Independent reporting on human rights, environmental and conflict issues

Korean Hostage Crisis

I had dinner with a friend who has been covering the news here for three years. He had just come back from a story up north, and spent the last few days deep in the Korean hostage crisis. There is an added tension in some regard for those of us here working in Afghanistan because of it. Travel is restricted for foreigners now. Some press is still trying to get down there, but clearly, last week, we were told to shut up.

I was shocked when I saw the CNN and BBC reports telling of an evacuation, after leaflets were dropped in the area where the hostages are said to be held, notifying the people an attack was imminent to attempt a rescue. CNN quickly retracted its report and for two days, we heard nothing about it. Someone messed up, and I’m pretty sure the area is fully sealed off from journalists now.

On the way to the restaurant, I chatted with my friend, trying to get a sense of what he had heard of late. “The Koreans haven’t learned their lesson yet,” he started. “The issue at hand, really, is that they are Christian missionaries here to convert people, and if there is one thing that is important to Afghanis, it is Islam. Not everyone will make it,” he said. “I think they’re going to kill some people tonight.”

The Koreans’ church has officially said that the hostages are not involved in any Christian missionary work in Afghanistan; they are here for the sole purposes of providing aid to its distressed people, but that’s not what people are saying here. The Taliban are a complex network of people that largely remain a question mark in Afghanistan. Sending Christians into war-torn, Islamic fundamentalist territory to do a bit of proselytizing could be a simple formula for acquiring new martyrs.

While I was sitting in an office, drinking tea at the Ministry of Justice this afternoon, waiting for an official letter to be prepared, a Mullah sat across the way and struck up a conversation through my intrepreter. “People are not following true Islam,” he said. “The holy Koran says that we should respect our guests and treat them well. We should not kill foreigners, and yet, we do.” Bad news sometimes brings people closer together.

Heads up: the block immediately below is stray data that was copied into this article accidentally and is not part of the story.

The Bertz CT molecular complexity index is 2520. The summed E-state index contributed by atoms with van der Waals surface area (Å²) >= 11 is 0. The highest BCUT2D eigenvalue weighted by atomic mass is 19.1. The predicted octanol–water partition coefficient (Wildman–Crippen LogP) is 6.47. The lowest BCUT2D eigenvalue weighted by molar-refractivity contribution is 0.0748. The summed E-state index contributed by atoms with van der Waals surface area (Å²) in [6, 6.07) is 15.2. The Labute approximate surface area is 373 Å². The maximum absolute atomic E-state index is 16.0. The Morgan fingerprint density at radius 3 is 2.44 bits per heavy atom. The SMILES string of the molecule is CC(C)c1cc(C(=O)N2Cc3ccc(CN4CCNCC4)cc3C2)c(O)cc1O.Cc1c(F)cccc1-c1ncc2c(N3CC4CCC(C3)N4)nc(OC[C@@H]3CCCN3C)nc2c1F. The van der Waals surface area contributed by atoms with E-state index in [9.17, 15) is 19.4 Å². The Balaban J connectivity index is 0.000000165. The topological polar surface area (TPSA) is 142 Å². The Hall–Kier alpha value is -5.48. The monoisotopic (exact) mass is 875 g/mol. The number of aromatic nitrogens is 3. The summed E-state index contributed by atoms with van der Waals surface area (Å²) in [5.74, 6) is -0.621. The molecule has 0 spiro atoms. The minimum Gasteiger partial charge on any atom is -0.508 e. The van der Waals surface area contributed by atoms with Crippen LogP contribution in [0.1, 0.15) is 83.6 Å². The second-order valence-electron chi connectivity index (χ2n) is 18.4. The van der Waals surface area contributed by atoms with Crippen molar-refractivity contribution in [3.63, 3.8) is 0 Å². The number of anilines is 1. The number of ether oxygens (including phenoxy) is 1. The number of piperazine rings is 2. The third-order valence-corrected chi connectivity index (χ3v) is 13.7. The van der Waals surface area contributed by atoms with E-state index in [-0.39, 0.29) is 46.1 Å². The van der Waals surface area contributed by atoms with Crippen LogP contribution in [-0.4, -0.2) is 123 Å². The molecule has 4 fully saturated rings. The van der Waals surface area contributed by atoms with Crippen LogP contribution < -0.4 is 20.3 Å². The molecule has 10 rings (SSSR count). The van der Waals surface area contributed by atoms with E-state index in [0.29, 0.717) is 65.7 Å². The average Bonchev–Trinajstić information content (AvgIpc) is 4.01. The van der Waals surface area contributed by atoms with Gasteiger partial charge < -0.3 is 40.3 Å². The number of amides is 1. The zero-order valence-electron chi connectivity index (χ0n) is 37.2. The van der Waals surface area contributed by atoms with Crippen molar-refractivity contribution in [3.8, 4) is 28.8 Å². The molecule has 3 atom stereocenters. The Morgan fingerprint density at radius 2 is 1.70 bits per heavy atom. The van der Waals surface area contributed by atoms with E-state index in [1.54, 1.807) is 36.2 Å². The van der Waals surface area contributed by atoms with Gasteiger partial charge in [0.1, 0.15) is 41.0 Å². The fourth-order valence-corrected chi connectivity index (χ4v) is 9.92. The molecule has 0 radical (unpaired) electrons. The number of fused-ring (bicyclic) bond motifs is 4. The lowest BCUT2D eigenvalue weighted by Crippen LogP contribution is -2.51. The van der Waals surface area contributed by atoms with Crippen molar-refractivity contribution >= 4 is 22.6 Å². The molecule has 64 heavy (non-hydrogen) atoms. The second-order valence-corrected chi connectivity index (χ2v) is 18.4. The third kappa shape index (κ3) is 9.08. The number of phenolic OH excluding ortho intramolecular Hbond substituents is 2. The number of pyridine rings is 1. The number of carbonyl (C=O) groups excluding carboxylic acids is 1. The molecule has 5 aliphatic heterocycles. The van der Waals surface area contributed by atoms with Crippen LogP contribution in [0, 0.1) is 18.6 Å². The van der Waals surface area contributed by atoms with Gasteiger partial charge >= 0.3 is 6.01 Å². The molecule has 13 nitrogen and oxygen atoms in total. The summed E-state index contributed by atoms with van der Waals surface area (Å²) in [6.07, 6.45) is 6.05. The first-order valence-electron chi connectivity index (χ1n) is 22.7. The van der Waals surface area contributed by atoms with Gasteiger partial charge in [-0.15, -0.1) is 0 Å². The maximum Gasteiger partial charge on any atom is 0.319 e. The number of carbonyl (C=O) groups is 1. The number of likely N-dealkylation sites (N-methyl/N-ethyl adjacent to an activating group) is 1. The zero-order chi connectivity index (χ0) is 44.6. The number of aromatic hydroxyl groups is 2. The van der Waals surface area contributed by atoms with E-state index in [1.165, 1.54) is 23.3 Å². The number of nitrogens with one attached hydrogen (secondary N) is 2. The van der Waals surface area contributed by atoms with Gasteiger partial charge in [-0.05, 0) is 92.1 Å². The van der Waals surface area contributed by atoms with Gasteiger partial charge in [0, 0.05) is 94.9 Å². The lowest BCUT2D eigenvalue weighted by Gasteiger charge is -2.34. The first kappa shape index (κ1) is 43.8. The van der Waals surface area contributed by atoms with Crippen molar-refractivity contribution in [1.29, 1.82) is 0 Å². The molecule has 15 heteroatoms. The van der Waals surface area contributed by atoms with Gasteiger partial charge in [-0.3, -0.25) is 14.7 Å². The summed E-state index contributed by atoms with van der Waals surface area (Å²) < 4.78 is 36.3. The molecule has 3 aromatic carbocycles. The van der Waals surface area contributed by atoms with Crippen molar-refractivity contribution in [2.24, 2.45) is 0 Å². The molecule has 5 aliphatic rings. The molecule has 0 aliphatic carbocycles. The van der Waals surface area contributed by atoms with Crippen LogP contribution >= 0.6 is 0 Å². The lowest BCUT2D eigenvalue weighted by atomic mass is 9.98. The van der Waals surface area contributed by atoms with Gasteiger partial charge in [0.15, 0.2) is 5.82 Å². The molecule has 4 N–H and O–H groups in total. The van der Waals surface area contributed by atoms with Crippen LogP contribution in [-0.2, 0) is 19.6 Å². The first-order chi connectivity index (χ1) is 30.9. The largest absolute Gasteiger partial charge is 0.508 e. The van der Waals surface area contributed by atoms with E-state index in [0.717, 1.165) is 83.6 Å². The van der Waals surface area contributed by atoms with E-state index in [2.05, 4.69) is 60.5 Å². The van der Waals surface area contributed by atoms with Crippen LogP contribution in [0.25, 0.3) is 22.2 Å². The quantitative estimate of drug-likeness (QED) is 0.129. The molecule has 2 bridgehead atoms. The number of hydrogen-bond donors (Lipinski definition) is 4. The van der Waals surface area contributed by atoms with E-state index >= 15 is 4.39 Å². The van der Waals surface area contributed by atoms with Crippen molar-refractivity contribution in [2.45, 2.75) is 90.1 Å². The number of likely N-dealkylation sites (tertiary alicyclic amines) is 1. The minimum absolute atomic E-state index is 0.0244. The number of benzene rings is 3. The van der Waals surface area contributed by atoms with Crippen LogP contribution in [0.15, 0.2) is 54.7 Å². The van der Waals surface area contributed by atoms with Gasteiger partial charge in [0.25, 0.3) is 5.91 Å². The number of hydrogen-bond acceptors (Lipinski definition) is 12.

It’s a tragic story. There are innocent, human lives at stake. Whoever is responsible for sending this young, probably well-meaning religious team into a war zone that wants very much to stay Muslim, is hopefully asking himself if its activities should be altogether ended in Afghanistan. Those organizations that have succeeded in remaining neutral in this country, have been among the most efficace, and have remained largely unscathed by the war that rages on, and they are few and far between. Politics and religion have no place in aid work. Seeking to change one’s religious views when people are at their weakest is manipulation in its purest form. It’s a sort of religious colonialism that, clearly, isn’t welcome here.


One Response to “Korean Hostage Crisis”

  1. InTransit says:

    U No Who intends to klik here from time to time, as it is so clear that one is able to get an unbiased point of view, from where ever this creative and persevering photo-journalist is at the moment.

    And that is YOU!

    Be Well

    Be Safe

    Good Sojourn


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